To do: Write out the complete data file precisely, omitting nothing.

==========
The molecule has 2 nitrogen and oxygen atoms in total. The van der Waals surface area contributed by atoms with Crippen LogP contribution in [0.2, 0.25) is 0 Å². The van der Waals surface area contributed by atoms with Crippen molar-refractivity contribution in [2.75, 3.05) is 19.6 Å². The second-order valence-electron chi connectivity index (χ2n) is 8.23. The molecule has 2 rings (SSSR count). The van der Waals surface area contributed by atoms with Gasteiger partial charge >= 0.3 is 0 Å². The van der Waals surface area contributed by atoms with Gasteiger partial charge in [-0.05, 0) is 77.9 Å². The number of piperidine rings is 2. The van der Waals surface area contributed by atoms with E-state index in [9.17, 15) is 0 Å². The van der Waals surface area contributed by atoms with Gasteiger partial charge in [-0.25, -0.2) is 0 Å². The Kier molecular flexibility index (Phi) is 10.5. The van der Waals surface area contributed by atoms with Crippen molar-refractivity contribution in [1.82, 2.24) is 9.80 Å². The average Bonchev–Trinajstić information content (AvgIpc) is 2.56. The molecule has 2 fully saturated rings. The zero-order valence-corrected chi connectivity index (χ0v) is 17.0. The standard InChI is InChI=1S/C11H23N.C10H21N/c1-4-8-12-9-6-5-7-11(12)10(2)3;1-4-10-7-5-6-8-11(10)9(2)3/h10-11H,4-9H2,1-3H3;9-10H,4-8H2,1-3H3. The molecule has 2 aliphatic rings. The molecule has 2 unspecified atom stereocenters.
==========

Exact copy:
The molecule has 2 nitrogen and oxygen atoms in total. The van der Waals surface area contributed by atoms with Crippen LogP contribution in [0.2, 0.25) is 0 Å². The van der Waals surface area contributed by atoms with Crippen molar-refractivity contribution in [2.75, 3.05) is 19.6 Å². The second-order valence-electron chi connectivity index (χ2n) is 8.23. The molecule has 2 rings (SSSR count). The van der Waals surface area contributed by atoms with Gasteiger partial charge >= 0.3 is 0 Å². The van der Waals surface area contributed by atoms with Gasteiger partial charge in [-0.05, 0) is 77.9 Å². The number of piperidine rings is 2. The van der Waals surface area contributed by atoms with E-state index in [9.17, 15) is 0 Å². The van der Waals surface area contributed by atoms with Gasteiger partial charge in [-0.25, -0.2) is 0 Å². The Kier molecular flexibility index (Phi) is 10.5. The van der Waals surface area contributed by atoms with Crippen molar-refractivity contribution in [1.82, 2.24) is 9.80 Å². The average Bonchev–Trinajstić information content (AvgIpc) is 2.56. The molecule has 2 fully saturated rings. The zero-order valence-corrected chi connectivity index (χ0v) is 17.0. The standard InChI is InChI=1S/C11H23N.C10H21N/c1-4-8-12-9-6-5-7-11(12)10(2)3;1-4-10-7-5-6-8-11(10)9(2)3/h10-11H,4-9H2,1-3H3;9-10H,4-8H2,1-3H3. The molecule has 2 aliphatic rings. The molecule has 2 unspecified atom stereocenters.